They adapted incredibly swiftly, and I want to reiterate that I'm not just saying this because this is a press question. They were ridiculously comfortable ridiculously quickly. I can't say specifically why that is, except for that they'd seen "Humpday," they appreciated the style; they understood intellectually what they were getting in to. I think they were craving some exploration, based off the projects they were coming off of. They were looking to get their hands dirty. I also think that we'd spent a good amount of time kind of talking about these characters, even with Rose, who only had three days to prepare. We built a big back-story. Maybe it's that this improvisational skill set is not that difficult in the end. Maybe its that you need to be a good actors, you need to be willing to take a chance and fall flat on your face, which we did many times, and you need to be excited about this exploratory process. If I have those three things, we haven't had any failures yet.
You're having essentially a great summer. You've got this opening. You've got "Safety Not Guaranteed" opening. You've got "The Do-Deca-Pentathlon." You've got a part in "People like Us." We were joking earlier, but you worked twelve years solid to become entirely ubiquitous overnight. It feels good? Has it moved you up the food chain a little bit?
I think it has moved me up the food chain a little bit. As an actor I notice now that I can greenlight a certain budget of movie. I know that certain people call me now that didn't used to call me before. That’s exciting, because that opens up a certain amount of opportunities and I'd be lying if I didn't say that that was flattering to a certain degree. I like having that opportunity. That being said at the end of the day, and I've learned this the hard way, as we all have to a certain degree in the film world is that it really doesn't f**king matter what the budget of the film is anymore. When we made "Safety Not Guaranteed" it was a tiny budget movie with me and Jake Johnson, who was not on a TV show called "The New Girl" and Aubrey Plaza, who was on a TV show called "Parks and Recreation" that was probably going to get canceled. Now that movie has turned into somewhat of a breakout movie hit this summer. Who the hell knew? This fantastic looking movie starring Jane Fonda and Catherine Keener came out last weekend and nobody went to see it. Nobody knows anything anymore. I just kind of pick the projects I like.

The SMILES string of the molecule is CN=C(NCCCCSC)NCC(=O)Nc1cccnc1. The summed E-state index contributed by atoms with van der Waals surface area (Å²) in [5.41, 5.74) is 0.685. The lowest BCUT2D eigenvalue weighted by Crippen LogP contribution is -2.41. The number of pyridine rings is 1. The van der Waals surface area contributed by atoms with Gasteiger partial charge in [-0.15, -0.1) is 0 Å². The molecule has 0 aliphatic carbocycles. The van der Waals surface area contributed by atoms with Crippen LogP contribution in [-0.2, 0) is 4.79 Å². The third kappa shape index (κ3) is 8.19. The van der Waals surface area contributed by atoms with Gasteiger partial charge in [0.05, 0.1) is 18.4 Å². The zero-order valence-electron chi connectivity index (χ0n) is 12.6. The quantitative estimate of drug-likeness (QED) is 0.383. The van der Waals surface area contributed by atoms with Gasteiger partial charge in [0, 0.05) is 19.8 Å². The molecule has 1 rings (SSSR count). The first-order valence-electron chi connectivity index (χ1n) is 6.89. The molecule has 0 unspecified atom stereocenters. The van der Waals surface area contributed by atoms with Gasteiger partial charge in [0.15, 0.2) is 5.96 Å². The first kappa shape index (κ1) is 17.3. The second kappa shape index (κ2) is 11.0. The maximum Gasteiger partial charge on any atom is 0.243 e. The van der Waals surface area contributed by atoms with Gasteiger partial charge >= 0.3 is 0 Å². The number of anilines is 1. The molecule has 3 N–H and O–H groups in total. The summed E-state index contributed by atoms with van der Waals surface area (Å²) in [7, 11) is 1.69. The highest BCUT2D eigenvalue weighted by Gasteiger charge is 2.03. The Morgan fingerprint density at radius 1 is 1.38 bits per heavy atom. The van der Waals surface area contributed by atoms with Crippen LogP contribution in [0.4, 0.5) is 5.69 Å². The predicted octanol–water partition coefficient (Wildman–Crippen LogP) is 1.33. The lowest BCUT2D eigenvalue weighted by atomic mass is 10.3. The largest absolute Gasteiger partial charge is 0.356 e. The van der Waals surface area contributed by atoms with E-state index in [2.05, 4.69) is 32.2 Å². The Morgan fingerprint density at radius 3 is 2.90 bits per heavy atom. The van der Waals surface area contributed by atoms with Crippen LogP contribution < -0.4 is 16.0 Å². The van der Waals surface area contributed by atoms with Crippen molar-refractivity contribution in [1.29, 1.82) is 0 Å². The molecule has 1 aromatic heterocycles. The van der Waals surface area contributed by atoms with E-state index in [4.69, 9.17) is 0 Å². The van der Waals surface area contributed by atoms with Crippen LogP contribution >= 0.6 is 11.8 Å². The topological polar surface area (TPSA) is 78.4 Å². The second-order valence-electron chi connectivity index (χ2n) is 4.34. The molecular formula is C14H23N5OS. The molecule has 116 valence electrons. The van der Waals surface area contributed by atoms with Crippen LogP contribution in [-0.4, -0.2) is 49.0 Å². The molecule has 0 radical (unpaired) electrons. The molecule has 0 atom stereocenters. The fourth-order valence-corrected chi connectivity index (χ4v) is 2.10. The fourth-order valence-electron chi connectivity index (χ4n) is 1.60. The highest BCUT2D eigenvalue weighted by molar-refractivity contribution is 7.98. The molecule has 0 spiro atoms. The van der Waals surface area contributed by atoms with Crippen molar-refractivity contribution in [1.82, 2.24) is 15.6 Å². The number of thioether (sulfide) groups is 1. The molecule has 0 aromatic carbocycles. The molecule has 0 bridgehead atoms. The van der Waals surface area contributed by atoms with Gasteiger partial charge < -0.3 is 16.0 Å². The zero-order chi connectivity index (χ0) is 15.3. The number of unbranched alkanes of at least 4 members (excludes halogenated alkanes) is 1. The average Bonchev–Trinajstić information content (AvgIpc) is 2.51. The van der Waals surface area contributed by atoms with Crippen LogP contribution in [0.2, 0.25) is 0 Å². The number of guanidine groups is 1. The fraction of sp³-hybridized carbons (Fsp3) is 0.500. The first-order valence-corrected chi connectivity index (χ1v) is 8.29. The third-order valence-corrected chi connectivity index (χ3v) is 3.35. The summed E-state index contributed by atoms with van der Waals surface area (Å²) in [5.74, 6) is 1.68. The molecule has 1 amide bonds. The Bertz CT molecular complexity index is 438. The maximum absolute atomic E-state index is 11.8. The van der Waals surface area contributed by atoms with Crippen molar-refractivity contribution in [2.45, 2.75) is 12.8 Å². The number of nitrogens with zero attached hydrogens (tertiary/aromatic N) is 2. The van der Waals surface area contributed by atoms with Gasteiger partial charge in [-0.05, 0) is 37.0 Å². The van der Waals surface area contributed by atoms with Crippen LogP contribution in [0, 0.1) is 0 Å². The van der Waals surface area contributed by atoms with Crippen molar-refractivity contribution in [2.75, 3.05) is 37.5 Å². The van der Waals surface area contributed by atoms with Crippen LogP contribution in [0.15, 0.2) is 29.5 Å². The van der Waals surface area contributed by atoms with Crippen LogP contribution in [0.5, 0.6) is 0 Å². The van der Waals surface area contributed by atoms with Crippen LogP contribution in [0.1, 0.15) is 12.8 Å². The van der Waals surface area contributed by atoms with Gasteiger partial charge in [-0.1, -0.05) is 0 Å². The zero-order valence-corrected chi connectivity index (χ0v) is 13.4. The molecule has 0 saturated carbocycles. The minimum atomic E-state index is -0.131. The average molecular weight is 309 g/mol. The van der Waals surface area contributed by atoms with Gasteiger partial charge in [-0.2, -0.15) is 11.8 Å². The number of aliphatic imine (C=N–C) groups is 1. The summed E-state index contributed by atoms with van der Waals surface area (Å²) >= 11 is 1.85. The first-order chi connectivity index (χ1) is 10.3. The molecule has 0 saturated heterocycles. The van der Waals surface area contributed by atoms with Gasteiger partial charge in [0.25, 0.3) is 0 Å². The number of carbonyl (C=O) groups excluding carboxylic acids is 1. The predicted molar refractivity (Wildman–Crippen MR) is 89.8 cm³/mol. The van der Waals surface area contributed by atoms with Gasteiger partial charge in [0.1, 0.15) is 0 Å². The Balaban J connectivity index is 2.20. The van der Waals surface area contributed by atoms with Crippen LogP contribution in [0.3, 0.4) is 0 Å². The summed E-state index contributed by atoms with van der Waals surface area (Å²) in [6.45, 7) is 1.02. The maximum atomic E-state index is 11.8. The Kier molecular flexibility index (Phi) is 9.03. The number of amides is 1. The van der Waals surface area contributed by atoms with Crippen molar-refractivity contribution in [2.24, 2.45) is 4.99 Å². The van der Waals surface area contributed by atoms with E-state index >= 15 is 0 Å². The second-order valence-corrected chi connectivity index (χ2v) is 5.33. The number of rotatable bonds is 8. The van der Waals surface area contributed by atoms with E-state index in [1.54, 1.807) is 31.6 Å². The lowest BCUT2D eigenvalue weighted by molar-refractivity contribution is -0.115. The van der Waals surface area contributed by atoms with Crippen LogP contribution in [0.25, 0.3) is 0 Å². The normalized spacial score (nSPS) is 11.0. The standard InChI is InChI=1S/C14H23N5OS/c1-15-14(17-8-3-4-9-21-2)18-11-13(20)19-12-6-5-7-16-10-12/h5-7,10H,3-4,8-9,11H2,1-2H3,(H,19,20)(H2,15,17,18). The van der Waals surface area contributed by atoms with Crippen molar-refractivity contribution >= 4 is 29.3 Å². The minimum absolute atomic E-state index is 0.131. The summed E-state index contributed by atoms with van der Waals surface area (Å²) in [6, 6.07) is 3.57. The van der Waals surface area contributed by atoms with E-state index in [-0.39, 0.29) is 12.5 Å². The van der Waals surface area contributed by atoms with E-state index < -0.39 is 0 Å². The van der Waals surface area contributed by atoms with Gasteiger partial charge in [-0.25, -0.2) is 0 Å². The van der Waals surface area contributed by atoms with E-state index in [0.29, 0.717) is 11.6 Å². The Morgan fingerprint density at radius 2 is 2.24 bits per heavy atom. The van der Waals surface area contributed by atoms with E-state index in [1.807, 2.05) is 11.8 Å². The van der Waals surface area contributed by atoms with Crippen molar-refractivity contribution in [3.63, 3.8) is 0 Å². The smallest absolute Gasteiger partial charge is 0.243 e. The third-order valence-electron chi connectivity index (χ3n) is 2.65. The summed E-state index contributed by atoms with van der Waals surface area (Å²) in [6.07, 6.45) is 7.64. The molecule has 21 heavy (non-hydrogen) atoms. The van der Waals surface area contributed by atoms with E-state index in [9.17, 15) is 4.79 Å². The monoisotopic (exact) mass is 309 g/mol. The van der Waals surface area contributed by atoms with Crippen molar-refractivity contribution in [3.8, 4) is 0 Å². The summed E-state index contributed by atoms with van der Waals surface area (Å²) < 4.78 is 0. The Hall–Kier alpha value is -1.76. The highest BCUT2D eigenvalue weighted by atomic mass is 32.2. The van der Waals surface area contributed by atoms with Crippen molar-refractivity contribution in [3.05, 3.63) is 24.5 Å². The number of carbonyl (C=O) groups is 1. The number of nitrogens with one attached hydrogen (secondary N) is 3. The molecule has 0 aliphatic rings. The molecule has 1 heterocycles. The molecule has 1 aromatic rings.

Do you feel like because the space for grownup movies is getting smaller, it's getting more competitive?
I think it might be getting more competitive, but I have to say that I know how to make movies quickly and cheaply, and I think completely, and I feel very confident in my ability to do that. If you're going to tell me that there's like one piece of meat and there's a hundred wolves in the den, I'm like, "I think I can get it. I feel good about it. This is my space." The truth is, because a lot of these movies are my own financing now, I get to take writing jobs, and I get to siphon money off of my TV gigs, and go and pay for all these movies on my own, and nobody can stop me then. I always loved John Sayles and what he was able to do as a Hollywood screenwriter, who then went off and made his weird movies. That appeals to my underdog nature. I think that there are going to be times in my career where Hollywood welcomes me and says, "Here's some money to direct 'Jeff Who Lives at Home'" and I'll say, "Great," and I think there will be times where they say "F**k off, because that movie you made last year didn't make any money, kid," and I'll say, "Great. I'll go make one on my own." I can say that right know, because I kind of have everything right now. Talk to me in a few years, but I think I'm okay with it.
What was the last thing you saw in the theater and really loved and why?
Duplass: That’s a tough one, because I am a new dad. "Rango." That was a while ago. I love that godd**n movie.
("Your Sister's Sister" is in limited release this Fri.)